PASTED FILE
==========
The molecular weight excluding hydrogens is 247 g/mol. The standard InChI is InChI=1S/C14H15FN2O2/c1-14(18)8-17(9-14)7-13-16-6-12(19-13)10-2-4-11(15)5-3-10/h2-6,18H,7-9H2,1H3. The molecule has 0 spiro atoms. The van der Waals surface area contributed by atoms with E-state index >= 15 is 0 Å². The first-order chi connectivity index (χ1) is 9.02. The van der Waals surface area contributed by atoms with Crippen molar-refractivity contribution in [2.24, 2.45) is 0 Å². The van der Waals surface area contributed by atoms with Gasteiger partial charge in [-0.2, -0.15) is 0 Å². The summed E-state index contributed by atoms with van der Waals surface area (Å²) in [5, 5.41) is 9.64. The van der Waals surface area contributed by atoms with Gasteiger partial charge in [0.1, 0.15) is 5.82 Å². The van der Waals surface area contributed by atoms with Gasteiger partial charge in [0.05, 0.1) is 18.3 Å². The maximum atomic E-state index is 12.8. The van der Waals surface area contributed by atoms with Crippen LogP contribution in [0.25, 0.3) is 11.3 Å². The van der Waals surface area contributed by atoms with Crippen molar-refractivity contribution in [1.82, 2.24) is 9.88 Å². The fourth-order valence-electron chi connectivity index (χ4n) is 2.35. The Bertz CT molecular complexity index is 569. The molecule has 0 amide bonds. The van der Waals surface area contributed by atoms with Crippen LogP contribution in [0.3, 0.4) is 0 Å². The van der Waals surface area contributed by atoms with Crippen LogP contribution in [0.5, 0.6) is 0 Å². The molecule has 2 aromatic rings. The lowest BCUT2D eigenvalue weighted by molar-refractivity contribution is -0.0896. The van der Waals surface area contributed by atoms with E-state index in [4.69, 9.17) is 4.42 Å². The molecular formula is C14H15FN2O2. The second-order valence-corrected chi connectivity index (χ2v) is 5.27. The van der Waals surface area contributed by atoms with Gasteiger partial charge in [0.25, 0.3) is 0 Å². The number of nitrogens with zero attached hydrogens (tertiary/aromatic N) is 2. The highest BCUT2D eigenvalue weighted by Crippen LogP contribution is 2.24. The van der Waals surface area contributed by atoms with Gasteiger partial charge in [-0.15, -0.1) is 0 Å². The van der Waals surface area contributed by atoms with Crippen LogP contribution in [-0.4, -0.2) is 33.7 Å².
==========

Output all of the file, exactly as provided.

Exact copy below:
The molecular weight excluding hydrogens is 247 g/mol. The standard InChI is InChI=1S/C14H15FN2O2/c1-14(18)8-17(9-14)7-13-16-6-12(19-13)10-2-4-11(15)5-3-10/h2-6,18H,7-9H2,1H3. The molecule has 0 spiro atoms. The van der Waals surface area contributed by atoms with E-state index >= 15 is 0 Å². The first-order chi connectivity index (χ1) is 9.02. The van der Waals surface area contributed by atoms with Crippen molar-refractivity contribution in [2.24, 2.45) is 0 Å². The van der Waals surface area contributed by atoms with Gasteiger partial charge in [-0.2, -0.15) is 0 Å². The summed E-state index contributed by atoms with van der Waals surface area (Å²) in [5, 5.41) is 9.64. The van der Waals surface area contributed by atoms with Gasteiger partial charge in [0.1, 0.15) is 5.82 Å². The van der Waals surface area contributed by atoms with Gasteiger partial charge in [0.05, 0.1) is 18.3 Å². The maximum atomic E-state index is 12.8. The van der Waals surface area contributed by atoms with Crippen LogP contribution in [0.25, 0.3) is 11.3 Å². The van der Waals surface area contributed by atoms with Crippen molar-refractivity contribution in [1.82, 2.24) is 9.88 Å². The fourth-order valence-electron chi connectivity index (χ4n) is 2.35. The Bertz CT molecular complexity index is 569. The molecule has 0 amide bonds. The van der Waals surface area contributed by atoms with Crippen LogP contribution in [0.3, 0.4) is 0 Å². The van der Waals surface area contributed by atoms with Crippen LogP contribution in [0.5, 0.6) is 0 Å². The molecule has 2 aromatic rings. The lowest BCUT2D eigenvalue weighted by molar-refractivity contribution is -0.0896. The van der Waals surface area contributed by atoms with E-state index in [4.69, 9.17) is 4.42 Å². The molecular formula is C14H15FN2O2. The second-order valence-corrected chi connectivity index (χ2v) is 5.27. The van der Waals surface area contributed by atoms with Gasteiger partial charge in [0.25, 0.3) is 0 Å². The number of nitrogens with zero attached hydrogens (tertiary/aromatic N) is 2. The highest BCUT2D eigenvalue weighted by Crippen LogP contribution is 2.24. The van der Waals surface area contributed by atoms with Gasteiger partial charge in [-0.15, -0.1) is 0 Å². The van der Waals surface area contributed by atoms with Crippen LogP contribution in [-0.4, -0.2) is 33.7 Å².